In the October of 2018, Jenny Saville earned the title of being the most expensive female artist for her superlative self-portrait ‘Propped’ that shatters canonised representations of female beauty. But by the end of the auction at Sotheby’s, all the attention was diverted by Banksy’s ‘Girl with a balloon’ as it was shredded live in the auction right after it was sold. Somehow, only half of the painting was shredded and now the half shredded painting is worth more than it used to. Many choose to believe that this stunt pulled by Banksy was symbolic of his comments on capitalism but let’s not forget how Saville’s painting was nothing more than a historical footnote by the end of the day.It could be true that the stunt by Banksy at Sotheby’s could actually be symbolic to any of his thoughts but what caught our attention here is how Jenny Saville’s achievement was not covered over different news channels as it was supposed to. Can we even really blame the shredding of the ‘Girl with a balloon’ for diverting it’s attention from Saville’s story? Or was it the media’s ignorance? The fact that men never missed upon their chances to steal limelight or overshine their work is no more a secret. Sadly, we don’t even know how many stories like Keane’s and Saville’s are still a secret to the world.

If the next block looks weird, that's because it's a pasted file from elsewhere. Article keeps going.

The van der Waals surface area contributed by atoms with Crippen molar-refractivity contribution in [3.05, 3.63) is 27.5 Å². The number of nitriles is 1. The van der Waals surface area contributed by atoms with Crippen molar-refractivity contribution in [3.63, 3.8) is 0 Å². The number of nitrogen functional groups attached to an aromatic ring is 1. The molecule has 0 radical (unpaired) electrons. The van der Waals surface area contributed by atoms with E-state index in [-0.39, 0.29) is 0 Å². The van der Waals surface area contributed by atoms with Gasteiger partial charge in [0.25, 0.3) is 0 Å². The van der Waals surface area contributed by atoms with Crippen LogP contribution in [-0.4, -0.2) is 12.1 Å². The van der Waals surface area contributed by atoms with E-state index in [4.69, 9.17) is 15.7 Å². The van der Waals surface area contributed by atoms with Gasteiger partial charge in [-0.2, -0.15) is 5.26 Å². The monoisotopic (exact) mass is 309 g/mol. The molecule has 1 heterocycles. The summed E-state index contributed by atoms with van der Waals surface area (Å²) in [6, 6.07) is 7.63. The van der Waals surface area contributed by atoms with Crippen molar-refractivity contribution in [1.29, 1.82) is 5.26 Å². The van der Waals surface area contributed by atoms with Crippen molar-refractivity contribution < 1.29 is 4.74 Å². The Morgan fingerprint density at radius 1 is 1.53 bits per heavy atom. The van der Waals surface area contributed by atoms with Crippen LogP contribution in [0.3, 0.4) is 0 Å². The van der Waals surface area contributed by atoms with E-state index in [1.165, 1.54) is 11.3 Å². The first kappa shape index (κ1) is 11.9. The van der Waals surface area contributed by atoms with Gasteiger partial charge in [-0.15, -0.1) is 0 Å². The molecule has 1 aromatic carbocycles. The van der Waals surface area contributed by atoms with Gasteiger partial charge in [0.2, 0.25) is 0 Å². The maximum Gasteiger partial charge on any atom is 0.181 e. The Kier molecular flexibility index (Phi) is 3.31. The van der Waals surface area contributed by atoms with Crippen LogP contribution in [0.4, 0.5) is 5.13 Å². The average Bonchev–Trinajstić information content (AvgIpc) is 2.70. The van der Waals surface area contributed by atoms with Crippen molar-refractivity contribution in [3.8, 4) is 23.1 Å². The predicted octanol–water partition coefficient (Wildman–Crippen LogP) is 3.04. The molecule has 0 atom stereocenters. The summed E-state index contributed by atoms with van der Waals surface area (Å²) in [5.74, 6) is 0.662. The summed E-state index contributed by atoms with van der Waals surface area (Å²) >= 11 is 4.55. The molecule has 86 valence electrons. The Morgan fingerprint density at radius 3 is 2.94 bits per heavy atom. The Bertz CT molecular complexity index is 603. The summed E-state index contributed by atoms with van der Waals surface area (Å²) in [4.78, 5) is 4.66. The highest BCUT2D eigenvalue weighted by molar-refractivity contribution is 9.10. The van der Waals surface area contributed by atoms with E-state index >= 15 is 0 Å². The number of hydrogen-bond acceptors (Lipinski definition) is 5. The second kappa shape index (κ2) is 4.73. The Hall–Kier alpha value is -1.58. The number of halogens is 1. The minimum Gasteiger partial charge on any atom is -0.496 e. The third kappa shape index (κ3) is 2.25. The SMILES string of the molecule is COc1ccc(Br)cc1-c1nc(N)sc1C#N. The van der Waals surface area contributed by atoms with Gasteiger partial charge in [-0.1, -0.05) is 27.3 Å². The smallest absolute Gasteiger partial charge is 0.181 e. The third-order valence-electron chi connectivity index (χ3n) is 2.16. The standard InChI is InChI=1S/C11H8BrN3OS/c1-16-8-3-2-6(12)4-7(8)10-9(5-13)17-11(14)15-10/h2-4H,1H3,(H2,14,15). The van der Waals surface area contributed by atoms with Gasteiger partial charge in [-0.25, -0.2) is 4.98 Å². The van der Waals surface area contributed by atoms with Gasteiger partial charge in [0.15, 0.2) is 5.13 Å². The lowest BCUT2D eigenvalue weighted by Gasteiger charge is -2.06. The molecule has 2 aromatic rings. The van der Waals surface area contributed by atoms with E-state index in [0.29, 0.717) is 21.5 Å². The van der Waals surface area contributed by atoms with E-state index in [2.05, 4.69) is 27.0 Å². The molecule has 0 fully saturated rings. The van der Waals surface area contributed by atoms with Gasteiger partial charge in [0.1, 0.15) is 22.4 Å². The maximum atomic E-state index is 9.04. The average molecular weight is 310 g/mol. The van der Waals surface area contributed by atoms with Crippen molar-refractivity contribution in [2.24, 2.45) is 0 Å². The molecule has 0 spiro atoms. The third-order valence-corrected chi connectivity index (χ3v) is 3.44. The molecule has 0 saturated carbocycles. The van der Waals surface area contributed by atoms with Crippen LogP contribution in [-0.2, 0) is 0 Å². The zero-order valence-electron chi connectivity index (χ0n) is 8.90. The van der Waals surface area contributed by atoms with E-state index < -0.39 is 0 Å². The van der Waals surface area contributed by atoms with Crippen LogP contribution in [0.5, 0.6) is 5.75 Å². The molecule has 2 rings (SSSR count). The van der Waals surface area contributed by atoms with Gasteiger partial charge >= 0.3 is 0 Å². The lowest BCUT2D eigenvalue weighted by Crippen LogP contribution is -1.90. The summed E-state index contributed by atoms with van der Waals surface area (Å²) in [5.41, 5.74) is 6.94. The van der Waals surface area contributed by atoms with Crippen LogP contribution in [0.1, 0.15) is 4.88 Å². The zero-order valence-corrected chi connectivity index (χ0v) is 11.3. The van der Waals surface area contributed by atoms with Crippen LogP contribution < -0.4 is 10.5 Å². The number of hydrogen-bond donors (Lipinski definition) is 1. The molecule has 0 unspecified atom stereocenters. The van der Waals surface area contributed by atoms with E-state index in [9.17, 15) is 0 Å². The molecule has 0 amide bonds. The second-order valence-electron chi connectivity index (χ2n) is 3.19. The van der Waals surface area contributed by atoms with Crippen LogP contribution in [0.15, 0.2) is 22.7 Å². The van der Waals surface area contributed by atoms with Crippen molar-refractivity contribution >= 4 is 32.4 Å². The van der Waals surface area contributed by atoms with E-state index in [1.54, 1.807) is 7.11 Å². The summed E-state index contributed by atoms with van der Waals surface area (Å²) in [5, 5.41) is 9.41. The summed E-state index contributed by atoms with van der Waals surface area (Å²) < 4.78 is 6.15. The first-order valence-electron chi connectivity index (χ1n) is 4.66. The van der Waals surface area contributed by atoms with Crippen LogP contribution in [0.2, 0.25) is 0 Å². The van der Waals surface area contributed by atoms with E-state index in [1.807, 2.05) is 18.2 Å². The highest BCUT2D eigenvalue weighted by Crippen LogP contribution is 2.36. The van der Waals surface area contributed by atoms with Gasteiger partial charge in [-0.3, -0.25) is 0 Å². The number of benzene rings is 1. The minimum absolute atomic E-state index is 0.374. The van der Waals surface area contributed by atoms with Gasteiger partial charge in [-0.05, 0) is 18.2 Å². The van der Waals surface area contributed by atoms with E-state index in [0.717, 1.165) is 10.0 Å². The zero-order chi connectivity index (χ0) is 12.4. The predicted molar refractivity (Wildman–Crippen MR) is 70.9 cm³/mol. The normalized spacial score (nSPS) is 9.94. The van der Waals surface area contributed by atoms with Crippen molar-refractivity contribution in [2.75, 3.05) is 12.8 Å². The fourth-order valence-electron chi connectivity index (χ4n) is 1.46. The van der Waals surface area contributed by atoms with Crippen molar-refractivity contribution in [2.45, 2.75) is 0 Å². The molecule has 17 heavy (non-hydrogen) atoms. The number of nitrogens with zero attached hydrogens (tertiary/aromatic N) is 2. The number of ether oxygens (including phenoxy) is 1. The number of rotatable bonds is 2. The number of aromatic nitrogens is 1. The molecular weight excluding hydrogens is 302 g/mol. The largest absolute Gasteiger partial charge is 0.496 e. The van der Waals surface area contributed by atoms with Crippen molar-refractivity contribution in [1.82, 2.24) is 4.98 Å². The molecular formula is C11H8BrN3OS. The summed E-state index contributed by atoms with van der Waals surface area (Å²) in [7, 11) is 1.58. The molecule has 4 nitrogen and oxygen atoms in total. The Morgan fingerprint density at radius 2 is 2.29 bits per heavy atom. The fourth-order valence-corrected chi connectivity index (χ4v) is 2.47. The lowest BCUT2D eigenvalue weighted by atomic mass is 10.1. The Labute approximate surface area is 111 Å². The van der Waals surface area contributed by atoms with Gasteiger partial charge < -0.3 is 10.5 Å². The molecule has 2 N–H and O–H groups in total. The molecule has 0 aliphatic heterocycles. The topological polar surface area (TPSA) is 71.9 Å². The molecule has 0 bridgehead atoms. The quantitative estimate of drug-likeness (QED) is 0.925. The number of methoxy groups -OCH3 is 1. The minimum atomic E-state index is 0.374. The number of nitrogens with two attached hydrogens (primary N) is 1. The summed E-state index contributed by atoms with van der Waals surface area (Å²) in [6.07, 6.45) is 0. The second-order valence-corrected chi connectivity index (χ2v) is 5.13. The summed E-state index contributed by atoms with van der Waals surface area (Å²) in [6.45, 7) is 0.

Today, female artists contribute only 2 percent of the market. Feminist activist group like Guerilla Girls exist today because things never really changed during the 1970s’ Feminist Art movement or even during Renaissance, or maybe they just fell back in place as they use to be. It’s true that very few female artists exist in the market and the research published about them is even lesser but another factor that functions behind the differences is : Bias, not only in terms of exposure but even for the prices of their work. We see drastic price differences between the work of female artists and male artists especially in the countries which are facing higher gender inequality issues. 

Yet all is not lost. It might take some time but the global market is already building it’s understanding of how there is no “female art” to exist but rather knowing that art, in general, shapes the world and is shaped by culture. We as artists, as audience or even as mere admirers of art need to support art for what it is and not because whose is it or where does it come from. Support originality and stand against exploitation in any form. And if there’s just art, let it exist.